Gulf spill payout chief is under fire as claims pile up
Critics allege delays, lack of transparency
NEW ORLEANS — President Obama vowed during a White House speech last June that the $20 billion he helped coax out of
Eight months later, that’s not how things look to many people along the Gulf Coast.
Tens of thousands of fishermen, oyster shuckers, business owners, hotel operators, and even hairdressers still await payment. Many others whose claims have been turned down question the evenhandedness. And without the data to determine who is right, attorneys general and members of Congress question the openness.
An Associated Press review that included interviews with legal specialists, government officials, and more than 300 Gulf Coast residents found a process beset by red tape and delay, and at the center of it all a fund administrator whose ties to BP have raised questions about his independence.
Now, the dissatisfaction has reached a fever pitch: Lawmakers in Washington are demanding that the White House step in, the Louisiana governor and others want a federal judge to intervene, and the people most affected by the Deepwater Horizon disaster are threatening to line the courthouse steps if they don’t get the changes they seek from administrator Kenneth Feinberg.
“A lot of promises were made by Feinberg and President Obama that this would be a very open process, and I just don’t feel that’s the case,’’ said Representative Steve Scalise, a Louisiana Republican.
Feinberg, the Washington lawyer who runs the fund and was lauded for his work overseeing the compensation fund for 9/11 victims, has insisted that he is being fair.
He has acknowledged that the system is clogged by the sheer volume of oil spill claims, along with inflated or outlandish requests.
Among them: One person filed a claim for the entire $20 billion, while another asked for $10 billion; a boat captain sought reimbursement for lost income for himself and four deckhands, but it turns out he didn’t have any deckhands; and a fisherman claimed he lost a month on the water, but his boat had a hole in it and was dry-docked even before the spill.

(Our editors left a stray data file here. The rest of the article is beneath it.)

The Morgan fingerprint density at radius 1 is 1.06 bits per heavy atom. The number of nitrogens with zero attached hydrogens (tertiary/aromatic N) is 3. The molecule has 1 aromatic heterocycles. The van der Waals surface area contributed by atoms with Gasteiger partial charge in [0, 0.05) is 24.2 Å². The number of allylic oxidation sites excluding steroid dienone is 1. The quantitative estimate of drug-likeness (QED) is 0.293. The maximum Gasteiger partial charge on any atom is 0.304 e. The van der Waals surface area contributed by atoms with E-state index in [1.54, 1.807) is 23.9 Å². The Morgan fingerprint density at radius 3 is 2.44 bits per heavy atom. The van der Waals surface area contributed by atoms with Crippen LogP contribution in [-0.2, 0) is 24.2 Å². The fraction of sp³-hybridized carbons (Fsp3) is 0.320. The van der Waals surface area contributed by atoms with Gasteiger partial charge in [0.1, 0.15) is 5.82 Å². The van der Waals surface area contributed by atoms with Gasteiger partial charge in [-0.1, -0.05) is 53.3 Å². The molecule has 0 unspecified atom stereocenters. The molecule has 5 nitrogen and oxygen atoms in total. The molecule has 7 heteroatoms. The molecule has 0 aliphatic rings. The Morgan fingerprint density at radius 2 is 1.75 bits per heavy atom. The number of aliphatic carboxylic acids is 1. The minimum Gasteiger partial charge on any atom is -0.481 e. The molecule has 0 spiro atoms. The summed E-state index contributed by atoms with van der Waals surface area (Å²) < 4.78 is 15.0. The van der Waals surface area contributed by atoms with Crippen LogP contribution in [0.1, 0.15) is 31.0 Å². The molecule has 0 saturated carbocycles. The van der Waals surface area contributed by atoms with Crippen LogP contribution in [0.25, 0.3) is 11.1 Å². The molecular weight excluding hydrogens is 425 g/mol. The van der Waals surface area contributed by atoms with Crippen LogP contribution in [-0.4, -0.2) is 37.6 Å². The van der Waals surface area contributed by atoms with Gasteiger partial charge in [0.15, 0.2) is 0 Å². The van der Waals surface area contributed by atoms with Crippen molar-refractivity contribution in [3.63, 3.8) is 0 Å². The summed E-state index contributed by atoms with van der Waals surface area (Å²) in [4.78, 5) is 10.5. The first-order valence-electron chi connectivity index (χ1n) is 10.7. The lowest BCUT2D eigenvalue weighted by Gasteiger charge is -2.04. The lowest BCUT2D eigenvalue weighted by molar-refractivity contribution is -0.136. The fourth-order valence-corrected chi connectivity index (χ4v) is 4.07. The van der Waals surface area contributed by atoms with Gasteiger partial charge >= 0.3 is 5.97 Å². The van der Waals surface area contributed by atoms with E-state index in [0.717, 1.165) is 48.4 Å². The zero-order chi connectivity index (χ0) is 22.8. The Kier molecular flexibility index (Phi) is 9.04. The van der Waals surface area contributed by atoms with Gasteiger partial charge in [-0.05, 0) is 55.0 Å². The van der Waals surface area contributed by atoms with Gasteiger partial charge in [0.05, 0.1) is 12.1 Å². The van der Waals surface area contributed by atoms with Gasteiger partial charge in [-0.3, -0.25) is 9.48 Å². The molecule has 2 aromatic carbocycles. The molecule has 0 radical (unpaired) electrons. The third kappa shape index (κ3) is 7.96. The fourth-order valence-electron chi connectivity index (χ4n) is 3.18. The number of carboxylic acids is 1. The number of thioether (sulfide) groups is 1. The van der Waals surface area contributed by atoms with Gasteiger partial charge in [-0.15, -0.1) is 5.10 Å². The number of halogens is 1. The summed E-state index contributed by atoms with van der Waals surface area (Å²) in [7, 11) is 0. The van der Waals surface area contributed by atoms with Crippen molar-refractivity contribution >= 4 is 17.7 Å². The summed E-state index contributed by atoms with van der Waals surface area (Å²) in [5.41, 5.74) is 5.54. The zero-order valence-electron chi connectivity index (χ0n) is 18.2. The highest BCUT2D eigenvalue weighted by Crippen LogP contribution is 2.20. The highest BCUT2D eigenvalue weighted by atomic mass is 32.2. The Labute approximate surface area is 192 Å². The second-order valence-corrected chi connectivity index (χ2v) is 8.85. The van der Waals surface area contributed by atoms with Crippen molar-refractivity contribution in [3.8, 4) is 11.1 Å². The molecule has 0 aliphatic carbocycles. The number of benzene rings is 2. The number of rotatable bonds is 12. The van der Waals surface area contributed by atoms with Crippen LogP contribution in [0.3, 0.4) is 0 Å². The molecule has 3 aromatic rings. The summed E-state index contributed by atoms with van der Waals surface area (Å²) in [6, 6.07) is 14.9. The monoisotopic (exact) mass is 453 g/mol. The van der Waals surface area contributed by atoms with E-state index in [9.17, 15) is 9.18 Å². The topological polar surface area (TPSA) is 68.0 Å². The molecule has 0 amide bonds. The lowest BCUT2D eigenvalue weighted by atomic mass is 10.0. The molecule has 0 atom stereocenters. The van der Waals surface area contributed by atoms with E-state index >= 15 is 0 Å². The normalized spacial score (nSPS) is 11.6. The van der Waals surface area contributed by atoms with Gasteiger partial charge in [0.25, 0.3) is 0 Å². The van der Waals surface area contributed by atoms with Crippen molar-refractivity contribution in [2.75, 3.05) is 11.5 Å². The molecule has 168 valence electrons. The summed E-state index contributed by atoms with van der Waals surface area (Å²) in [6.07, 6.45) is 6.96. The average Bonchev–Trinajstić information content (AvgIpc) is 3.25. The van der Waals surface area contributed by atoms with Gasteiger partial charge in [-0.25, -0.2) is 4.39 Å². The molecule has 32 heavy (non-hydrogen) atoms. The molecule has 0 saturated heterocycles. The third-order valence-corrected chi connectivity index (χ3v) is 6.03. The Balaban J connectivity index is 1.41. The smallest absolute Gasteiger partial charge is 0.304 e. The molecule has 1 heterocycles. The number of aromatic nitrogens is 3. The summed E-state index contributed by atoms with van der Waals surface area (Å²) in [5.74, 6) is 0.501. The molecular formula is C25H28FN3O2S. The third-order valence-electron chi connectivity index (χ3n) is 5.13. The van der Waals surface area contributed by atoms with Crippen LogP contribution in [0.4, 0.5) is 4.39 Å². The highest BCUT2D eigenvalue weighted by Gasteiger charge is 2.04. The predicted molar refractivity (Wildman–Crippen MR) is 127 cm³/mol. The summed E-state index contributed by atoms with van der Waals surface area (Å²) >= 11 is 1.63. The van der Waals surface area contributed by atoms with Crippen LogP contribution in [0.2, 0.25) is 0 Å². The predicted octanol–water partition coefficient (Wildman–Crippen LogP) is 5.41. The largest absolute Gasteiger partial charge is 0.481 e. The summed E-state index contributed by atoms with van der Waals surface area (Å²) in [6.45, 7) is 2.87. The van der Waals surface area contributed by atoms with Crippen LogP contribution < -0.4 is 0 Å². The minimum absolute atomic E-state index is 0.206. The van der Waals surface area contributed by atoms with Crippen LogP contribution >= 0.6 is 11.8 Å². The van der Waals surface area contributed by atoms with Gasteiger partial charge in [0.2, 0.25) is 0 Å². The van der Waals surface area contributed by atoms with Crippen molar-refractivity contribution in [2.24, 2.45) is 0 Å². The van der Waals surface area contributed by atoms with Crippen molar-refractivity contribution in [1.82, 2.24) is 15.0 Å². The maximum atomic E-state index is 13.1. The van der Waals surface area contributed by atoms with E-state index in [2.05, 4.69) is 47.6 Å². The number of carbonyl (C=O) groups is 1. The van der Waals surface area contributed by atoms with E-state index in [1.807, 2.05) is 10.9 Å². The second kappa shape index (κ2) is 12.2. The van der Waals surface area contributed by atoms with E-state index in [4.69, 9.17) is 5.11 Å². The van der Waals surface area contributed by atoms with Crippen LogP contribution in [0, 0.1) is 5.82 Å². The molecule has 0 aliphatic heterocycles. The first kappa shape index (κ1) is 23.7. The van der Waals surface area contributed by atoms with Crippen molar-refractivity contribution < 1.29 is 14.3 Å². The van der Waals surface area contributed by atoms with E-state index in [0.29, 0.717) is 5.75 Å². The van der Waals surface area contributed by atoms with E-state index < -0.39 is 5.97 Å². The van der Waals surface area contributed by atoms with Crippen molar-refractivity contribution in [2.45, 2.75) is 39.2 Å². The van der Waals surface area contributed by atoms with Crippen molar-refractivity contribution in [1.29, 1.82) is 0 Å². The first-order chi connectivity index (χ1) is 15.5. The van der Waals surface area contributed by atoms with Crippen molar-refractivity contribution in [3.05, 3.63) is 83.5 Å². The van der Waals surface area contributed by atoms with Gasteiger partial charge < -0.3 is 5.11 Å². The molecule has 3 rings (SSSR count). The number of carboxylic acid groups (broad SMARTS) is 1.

Feinberg recently said he believes the Gulf of Mexico should largely recover from BP’s oil spill by the end of next year, and he doesn’t think the entire $20 billion will be needed to compensate victims. Only half of that should suffice, he said.
“Overall, I think the program has worked well,’’ Feinberg said in an interview. “I think the program has been fairly transparent.’’
The fund and Feinberg’s agency, the Gulf Coast Claims Facility, were an extraordinary response to an extraordinary situation — more than 200 million gallons of oil spewing from a well a mile beneath the Gulf of Mexico, fouling the coastline from Florida to Texas. The normal course in an oil spill is for the responsible party — in this case BP — to pay claims directly.
BP was doing that until August, when it turned over the process to Feinberg as part of the president’s promise that payments would be “administered by an impartial, independent third party.’’
So far, nearly 490,000 claims have been filed, and roughly half have been turned down. The fund has handed out $3.4 billion to 169,000 claimants. Nearly all the money dispensed so far has been in the form of either emergency payments for short-term losses or one-time checks handed out in exchange for a promise not to sue.
To date only two final settlements for long-term losses — including a $10 million payment to a BP associate the fund refuses to identify — have been paid out.
While the government helped force BP’s hand to set up the fund, it did not include a mechanism to oversee Feinberg’s operations, which are not subject to state or federal open records laws. Citing confidentiality requirements, Feinberg refused requests by the AP for information about who is getting the money.
There are suspicions in some quarters that the oil company is unduly influencing the process. Feinberg said the fund did not review the $10 million claim paid to the BP associate, even though he has insisted that everyone else’s claim be reviewed. He said only that BP asked him to make the payment, and he did.
Earlier this month, a federal judge in New Orleans ordered Feinberg to stop saying that he is independent of the oil giant, writing that the administrator is “acting for and on behalf of BP.’’ Until last month, Feinberg’s firm was receiving $850,000 a month from BP, and it is now negotiating a new fee package with the company.
Lawmakers from both parties are up in arms, and the Justice Department has urged Feinberg to speed up payments, reminding him in a recent letter that he is not there to save BP money.
Hundreds of angry fishermen and business owners have flooded the Gulf Coast Claims Facility’s website over past last two weeks with complaints.
According to Feinberg, claims were rejected because they were ineligible, lacked documentation, or were fraudulent. By Feinberg’s own count, fraudulent claims make up only 1.5 percent of the total filed.
About 188,000 people have decided to give up their right to sue BP in exchange for final payments. Some opted for one-time checks of up to $25,000. Others — 97,000 — are waiting on much bigger checks based on proof of losses.